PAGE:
Banking-focused phishing scheme hits inboxes in wake of Equifax breach

It's no surprise that hackers are actively attempting to impersonate legitimate banking companies as they communicate with clients about suspicious account activity.
micfo spam
(Getty Images)

A group of hackers has been sending specially tailored phishing emails to online banking customers, stoking fears among an online population that is increasingly concerned with how cybercriminals could leverage the data stolen from credit monitoring giant Equifax.

This specific phishing campaign, identified by U.S. technology firm Barracuda Networks, focuses on a string of recent banking-related emails that began to hit inboxes shortly after Equifax was originally breached, but several weeks before the incident was first publicly disclosed Sept. 7.

The campaign remains active.

Although the scheme’s timing has caught researchers’ attention, it remains unclear whether the criminal operation was directly related to the Equifax breach.


Security experts have warned that the Equifax breach could lead to fraudulent credit card charges for affected individuals. As a result, it’s no surprise that hackers are actively attempting to impersonate legitimate banking companies as they communicate with clients about suspicious account activity.

Barracuda Networks provided CyberScoop with several screenshots of the aforementioned phishing emails. The banks mentioned in these emails include Bank of America, TD Bank and the Canadian Imperial Bank of Commerce.

Phishing example A / Barracuda Networks

“The number of incidents are in the hundreds of thousands per attack. In the [Bank of America] campaign, the number was around 300,000 and in the Canadian Imperial Bank of Commerce (CIBC) campaign days later, we saw about 150,000,” said Fleming Shi, senior vice president of technology with Barracuda Networks. “The intensity we observed was around how many banks these attacks are trying to spoof, not around the number of incidents per attack.”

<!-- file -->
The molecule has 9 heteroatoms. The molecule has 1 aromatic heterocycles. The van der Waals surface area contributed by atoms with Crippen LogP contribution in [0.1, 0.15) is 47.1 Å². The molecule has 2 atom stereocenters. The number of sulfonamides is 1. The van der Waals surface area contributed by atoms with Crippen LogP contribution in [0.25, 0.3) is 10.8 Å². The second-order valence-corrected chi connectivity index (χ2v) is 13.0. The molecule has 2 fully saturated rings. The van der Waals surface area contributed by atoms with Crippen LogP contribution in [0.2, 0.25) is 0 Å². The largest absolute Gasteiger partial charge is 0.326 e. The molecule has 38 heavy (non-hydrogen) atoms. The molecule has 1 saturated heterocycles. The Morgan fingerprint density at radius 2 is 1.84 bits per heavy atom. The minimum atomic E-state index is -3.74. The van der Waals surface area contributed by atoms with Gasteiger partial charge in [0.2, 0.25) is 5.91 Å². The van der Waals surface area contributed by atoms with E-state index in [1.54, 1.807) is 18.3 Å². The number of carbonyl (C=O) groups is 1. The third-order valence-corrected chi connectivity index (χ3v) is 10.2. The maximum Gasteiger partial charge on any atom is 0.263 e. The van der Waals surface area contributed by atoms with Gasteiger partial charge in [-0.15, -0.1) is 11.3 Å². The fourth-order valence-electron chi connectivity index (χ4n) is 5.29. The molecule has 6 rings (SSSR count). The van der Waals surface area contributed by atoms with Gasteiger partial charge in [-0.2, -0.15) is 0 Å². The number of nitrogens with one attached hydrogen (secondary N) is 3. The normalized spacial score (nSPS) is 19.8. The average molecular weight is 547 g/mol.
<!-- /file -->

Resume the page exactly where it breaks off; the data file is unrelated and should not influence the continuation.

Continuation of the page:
The phishing emails identified by Barracuda appear to have all been sent by the same actor and they seem to be fairly targeted.

The number of emails sent is low in comparison to most phishing operations, which send millions of emails with little effort in order to trick as many people as possible, according to Shi.

“These attacks occurred a few days apart and were not as high in frequency as the Locky ransomware attack we saw,” Shi said, referring to the recent resurgence of malware first seen several years ago. “These attacks seem to take the attacker longer to harvest data. Information gathering and testing against the victims’ data maybe the reason why the volume is not very high, and why the attacks are spaced out. Also, these attacks do not seem to utilize botnets for delivery. ”

Phishing example B / Barracuda Networks

A leaked internal Equifax incident response report following the breach, obtained by the Wall Street Journal and authored by contractors Mandiant, noted that the attackers were likely criminal in nature and unrelated to a known advanced persistent threat, or APT. Most APTs are associated with foreign governments.

Chris Bing

Written by Chris Bing

Christopher J. Bing is a cybersecurity reporter for CyberScoop. He has written about security, technology and policy for the American City Business Journals, DC Inno, International Policy Digest and The Daily Caller. Chris became interested in journalism as a result of growing up in Venezuela and watching the country shift from a democracy to a dictatorship between 1991 and 2009. Chris is an alumnus of St. Marys College of Maryland, a small liberal arts school based in Southern Maryland. He's a fan of Premier League football, authentic Laotian food and his dog, Sam.

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